A lighthearted introduction to service dogs and their grateful partners.

HARLEY THE HERO

Harley has a special job at school—he helps Ms. Prichard feel safe.

Her students know that even though they can’t play with him while he’s wearing his service-dog vest, he can still lick their feet if they let him. Little Amelia, who often wears hearing-protection earmuffs, loves Harley, but she doesn’t want him near her feet. Just as Harley keeps Ms. Prichard safe, Amelia’s friend, the narrator, keeps her safe. He knows that “loud noises, weird smells, or too-close things” might upset her, so he’s extra vigilant. When there’s a fire one day, the students run to the door—everyone but Amelia. Her friend alerts Ms. Prichard. Harley tugs her too, and together they get Amelia outside. Harley’s a hero! Collins’ tale of neurodiversity, based on a true story, is really about Harley’s job as a service dog—from the title and front endpapers to the ending. The charming and likable toe-licking Harley eclipses the subtle mentions of neurodivergence—what it is and why it’s important to “normalize” it, as the flap copy states. The illustrations are inclusive, from the progress pride flag flying over the school under the Canadian maple leaf to the diverse classroom, which includes a child who uses a wheelchair. (The narrator and Ms. Prichard present White, and Amelia presents Asian.) However, the lack of information about neurodivergence may hinder the intended message.

A lighthearted introduction to service dogs and their grateful partners. (author's note, biographical note) (Picture book. 4-7)

Pub Date: June 22, 2021

ISBN: 978-1-77278-195-3

Page Count: 32

Publisher: Pajama Press

Review Posted Online: May 5, 2021

Kirkus Reviews Issue: May 15, 2021

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Hee haw.

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THE WONKY DONKEY

The print version of a knee-slapping cumulative ditty.

In the song, Smith meets a donkey on the road. It is three-legged, and so a “wonky donkey” that, on further examination, has but one eye and so is a “winky wonky donkey” with a taste for country music and therefore a “honky-tonky winky wonky donkey,” and so on to a final characterization as a “spunky hanky-panky cranky stinky-dinky lanky honky-tonky winky wonky donkey.” A free musical recording (of this version, anyway—the author’s website hints at an adults-only version of the song) is available from the publisher and elsewhere online. Even though the book has no included soundtrack, the sly, high-spirited, eye patch–sporting donkey that grins, winks, farts, and clumps its way through the song on a prosthetic metal hoof in Cowley’s informal watercolors supplies comical visual flourishes for the silly wordplay. Look for ready guffaws from young audiences, whether read or sung, though those attuned to disability stereotypes may find themselves wincing instead or as well.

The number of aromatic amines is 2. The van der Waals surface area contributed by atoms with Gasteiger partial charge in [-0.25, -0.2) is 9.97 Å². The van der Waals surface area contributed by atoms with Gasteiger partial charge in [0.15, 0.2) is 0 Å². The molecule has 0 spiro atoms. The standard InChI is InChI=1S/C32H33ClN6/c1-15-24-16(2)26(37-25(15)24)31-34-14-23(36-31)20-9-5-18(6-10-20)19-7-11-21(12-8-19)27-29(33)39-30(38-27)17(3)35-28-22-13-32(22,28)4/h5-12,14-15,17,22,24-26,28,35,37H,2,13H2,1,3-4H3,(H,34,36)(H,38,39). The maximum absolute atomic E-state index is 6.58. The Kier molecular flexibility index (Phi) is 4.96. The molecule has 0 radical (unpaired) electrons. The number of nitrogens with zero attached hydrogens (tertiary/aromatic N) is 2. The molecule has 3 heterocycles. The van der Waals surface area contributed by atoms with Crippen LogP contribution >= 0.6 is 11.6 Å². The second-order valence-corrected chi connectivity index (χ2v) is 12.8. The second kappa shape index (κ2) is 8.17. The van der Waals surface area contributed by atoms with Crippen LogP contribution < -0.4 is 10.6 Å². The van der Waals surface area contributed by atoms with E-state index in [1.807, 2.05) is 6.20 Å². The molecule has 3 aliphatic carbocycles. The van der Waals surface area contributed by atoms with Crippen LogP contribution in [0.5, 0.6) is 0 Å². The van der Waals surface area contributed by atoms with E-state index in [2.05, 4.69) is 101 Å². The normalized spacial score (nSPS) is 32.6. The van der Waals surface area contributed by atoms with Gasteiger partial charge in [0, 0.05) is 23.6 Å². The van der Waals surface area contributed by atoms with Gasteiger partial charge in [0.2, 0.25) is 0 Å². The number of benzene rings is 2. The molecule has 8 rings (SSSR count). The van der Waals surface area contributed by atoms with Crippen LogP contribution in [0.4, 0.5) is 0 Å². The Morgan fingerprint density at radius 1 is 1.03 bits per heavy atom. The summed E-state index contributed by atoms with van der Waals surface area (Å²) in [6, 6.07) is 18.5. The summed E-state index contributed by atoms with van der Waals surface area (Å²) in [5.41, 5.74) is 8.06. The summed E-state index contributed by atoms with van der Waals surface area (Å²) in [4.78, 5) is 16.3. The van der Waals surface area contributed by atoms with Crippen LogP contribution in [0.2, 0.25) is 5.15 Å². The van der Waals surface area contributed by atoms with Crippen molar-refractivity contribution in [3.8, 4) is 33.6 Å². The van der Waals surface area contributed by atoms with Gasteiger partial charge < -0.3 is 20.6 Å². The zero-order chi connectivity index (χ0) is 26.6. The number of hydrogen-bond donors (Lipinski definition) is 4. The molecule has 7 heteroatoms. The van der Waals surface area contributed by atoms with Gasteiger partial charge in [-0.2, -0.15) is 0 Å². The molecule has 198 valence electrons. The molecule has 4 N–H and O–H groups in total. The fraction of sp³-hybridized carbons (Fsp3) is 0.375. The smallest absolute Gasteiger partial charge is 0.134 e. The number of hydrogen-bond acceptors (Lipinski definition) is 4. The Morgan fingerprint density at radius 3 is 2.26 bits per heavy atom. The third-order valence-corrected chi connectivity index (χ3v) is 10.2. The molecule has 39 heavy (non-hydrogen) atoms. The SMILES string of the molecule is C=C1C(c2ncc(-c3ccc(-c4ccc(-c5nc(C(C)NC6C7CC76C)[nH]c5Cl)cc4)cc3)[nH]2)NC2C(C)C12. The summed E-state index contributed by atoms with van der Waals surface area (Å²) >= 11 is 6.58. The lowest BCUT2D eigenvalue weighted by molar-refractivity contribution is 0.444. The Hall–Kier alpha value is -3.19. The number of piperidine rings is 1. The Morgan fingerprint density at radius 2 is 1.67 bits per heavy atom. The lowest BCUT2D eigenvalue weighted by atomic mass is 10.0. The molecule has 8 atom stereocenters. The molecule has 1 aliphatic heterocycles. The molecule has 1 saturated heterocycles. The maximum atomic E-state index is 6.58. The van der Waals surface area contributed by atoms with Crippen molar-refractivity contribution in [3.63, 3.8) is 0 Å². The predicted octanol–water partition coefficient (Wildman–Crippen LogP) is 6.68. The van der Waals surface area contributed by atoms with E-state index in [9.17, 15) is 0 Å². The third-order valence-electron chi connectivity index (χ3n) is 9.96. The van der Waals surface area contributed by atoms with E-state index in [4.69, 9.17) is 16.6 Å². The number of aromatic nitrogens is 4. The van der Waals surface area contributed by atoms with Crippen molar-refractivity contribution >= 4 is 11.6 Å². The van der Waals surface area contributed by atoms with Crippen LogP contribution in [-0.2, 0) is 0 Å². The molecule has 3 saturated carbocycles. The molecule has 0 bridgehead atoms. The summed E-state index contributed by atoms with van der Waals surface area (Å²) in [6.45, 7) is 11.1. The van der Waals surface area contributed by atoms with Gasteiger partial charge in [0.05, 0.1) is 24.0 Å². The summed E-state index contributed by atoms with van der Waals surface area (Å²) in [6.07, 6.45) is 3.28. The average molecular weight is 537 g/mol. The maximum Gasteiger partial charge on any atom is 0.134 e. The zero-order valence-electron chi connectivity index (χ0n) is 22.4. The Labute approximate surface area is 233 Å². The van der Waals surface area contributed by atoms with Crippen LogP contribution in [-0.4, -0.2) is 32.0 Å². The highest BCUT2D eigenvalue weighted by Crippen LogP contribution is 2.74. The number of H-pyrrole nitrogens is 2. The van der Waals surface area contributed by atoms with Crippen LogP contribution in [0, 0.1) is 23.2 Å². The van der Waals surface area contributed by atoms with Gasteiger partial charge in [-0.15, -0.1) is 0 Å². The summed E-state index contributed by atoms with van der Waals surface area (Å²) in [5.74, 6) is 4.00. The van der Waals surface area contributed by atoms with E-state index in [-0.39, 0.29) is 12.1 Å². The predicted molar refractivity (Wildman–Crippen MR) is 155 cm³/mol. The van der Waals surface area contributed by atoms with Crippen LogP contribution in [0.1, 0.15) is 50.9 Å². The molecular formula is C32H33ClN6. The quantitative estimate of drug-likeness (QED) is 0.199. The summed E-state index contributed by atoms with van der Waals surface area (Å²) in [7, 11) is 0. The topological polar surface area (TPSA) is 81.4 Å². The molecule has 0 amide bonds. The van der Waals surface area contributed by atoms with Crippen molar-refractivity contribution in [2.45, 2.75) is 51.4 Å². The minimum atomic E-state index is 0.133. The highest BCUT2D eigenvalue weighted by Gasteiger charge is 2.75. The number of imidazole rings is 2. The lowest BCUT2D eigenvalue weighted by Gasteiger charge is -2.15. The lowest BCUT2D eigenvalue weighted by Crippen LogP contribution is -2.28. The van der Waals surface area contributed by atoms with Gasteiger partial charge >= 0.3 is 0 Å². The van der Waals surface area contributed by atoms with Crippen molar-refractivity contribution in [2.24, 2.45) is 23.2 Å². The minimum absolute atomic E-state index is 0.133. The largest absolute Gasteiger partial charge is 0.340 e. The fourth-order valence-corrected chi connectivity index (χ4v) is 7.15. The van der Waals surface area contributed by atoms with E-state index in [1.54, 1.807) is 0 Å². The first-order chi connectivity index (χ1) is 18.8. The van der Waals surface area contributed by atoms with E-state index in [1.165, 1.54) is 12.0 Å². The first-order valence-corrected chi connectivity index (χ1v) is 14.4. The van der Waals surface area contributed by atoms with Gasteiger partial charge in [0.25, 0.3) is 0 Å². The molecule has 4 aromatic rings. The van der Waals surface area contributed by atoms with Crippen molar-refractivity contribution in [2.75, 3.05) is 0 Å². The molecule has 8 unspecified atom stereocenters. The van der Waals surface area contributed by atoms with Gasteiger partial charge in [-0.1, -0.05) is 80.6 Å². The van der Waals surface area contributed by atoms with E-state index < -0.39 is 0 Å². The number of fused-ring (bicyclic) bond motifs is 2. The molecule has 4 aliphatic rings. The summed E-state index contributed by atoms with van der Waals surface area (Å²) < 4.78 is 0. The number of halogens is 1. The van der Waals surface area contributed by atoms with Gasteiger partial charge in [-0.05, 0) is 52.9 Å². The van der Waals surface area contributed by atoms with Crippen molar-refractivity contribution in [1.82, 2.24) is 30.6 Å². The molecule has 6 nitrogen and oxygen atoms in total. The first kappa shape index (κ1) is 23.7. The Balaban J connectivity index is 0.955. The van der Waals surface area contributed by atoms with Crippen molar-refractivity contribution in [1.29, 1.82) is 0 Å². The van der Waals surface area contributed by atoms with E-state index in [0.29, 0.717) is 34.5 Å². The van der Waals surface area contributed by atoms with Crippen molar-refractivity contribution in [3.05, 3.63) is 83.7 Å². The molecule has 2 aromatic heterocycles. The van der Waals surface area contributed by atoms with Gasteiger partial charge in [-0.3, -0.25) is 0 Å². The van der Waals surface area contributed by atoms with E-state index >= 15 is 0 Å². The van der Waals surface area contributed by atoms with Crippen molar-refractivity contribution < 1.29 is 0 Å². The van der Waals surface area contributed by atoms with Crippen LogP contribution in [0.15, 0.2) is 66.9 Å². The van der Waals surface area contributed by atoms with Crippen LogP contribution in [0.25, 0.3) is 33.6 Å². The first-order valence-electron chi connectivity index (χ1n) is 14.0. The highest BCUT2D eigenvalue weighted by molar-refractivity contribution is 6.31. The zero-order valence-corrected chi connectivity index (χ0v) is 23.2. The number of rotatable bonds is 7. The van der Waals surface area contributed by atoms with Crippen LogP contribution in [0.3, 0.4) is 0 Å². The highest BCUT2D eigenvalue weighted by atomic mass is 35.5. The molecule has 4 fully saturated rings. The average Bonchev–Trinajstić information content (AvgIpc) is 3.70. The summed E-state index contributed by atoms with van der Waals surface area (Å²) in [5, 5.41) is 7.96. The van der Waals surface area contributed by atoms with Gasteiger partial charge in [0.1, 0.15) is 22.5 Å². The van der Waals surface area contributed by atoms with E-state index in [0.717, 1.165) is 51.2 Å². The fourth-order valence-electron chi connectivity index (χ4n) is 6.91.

Hee haw. (Picture book. 5-7)

Pub Date: May 1, 2010

ISBN: 978-0-545-26124-1

Page Count: 26

Publisher: Scholastic

Review Posted Online: Dec. 29, 2018

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There’s nothing especially new here, but the good-natured celebration of books, reading, and libraries will charm fellow...

THE BOOK HOG

A porcine hoarder of books learns to read—and to share.

The Book Hog’s obsession is clear from the start. Short declarative sentences describe his enthusiasm (“The Book Hog loved books”), catalog the things he likes about the printed page, and eventually reveal his embarrassing secret (“He didn’t know how to read”). While the text is straightforward, plenty of amusing visual details will entertain young listeners. A picture of the Book Hog thumbing through a book while seated on the toilet should induce some giggles. The allusive name of a local bookshop (“Wilbur’s”) as well as the covers of a variety of familiar and much-loved books (including some of the author’s own) offer plenty to pore over. And the fact that the titles become legible only after our hero learns to read is a particularly nice touch. A combination of vignettes, single-page illustrations and double-page spreads that feature Pizzoli’s characteristic style—heavy black outlines, a limited palette of mostly salmon and mint green, and simple shapes—move the plot along briskly. Librarians will appreciate the positive portrayal of Miss Olive, an elephant who welcomes the Book Hog warmly to storytime, though it’s unlikely most will be able to match her superlative level of service.

There’s nothing especially new here, but the good-natured celebration of books, reading, and libraries will charm fellow bibliophiles, and the author’s fans will enjoy making another anthropomorphic animal friend. (Picture book. 4-7)

Pub Date: March 26, 2019

ISBN: 978-1-368-03689-4

Page Count: 48

Publisher: Disney-Hyperion

Review Posted Online: Nov. 12, 2018

Kirkus Reviews Issue: Dec. 1, 2018

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